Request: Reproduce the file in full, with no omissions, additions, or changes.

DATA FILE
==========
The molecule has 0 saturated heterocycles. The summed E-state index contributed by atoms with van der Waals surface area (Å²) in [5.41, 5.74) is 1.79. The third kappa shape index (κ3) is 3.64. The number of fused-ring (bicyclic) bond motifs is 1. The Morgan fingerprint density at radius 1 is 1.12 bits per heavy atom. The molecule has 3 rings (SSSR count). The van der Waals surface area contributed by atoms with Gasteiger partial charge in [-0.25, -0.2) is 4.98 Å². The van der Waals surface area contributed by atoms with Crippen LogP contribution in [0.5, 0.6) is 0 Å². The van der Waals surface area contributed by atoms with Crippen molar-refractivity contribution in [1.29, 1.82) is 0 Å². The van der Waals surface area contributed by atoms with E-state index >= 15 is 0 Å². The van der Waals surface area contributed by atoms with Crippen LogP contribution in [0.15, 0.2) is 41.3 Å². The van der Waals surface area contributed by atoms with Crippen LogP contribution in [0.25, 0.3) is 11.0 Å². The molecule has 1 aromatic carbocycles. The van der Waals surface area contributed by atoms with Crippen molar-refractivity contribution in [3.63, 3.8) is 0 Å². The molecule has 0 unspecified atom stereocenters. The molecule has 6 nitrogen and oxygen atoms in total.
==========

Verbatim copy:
The molecule has 0 saturated heterocycles. The summed E-state index contributed by atoms with van der Waals surface area (Å²) in [5.41, 5.74) is 1.79. The third kappa shape index (κ3) is 3.64. The number of fused-ring (bicyclic) bond motifs is 1. The Morgan fingerprint density at radius 1 is 1.12 bits per heavy atom. The molecule has 3 rings (SSSR count). The van der Waals surface area contributed by atoms with Gasteiger partial charge in [-0.25, -0.2) is 4.98 Å². The van der Waals surface area contributed by atoms with Crippen LogP contribution in [0.5, 0.6) is 0 Å². The van der Waals surface area contributed by atoms with Crippen molar-refractivity contribution in [1.29, 1.82) is 0 Å². The van der Waals surface area contributed by atoms with E-state index >= 15 is 0 Å². The van der Waals surface area contributed by atoms with Crippen LogP contribution in [0.15, 0.2) is 41.3 Å². The van der Waals surface area contributed by atoms with Crippen LogP contribution in [0.25, 0.3) is 11.0 Å². The molecule has 1 aromatic carbocycles. The van der Waals surface area contributed by atoms with Crippen molar-refractivity contribution in [3.63, 3.8) is 0 Å². The molecule has 0 unspecified atom stereocenters. The molecule has 6 nitrogen and oxygen atoms in total.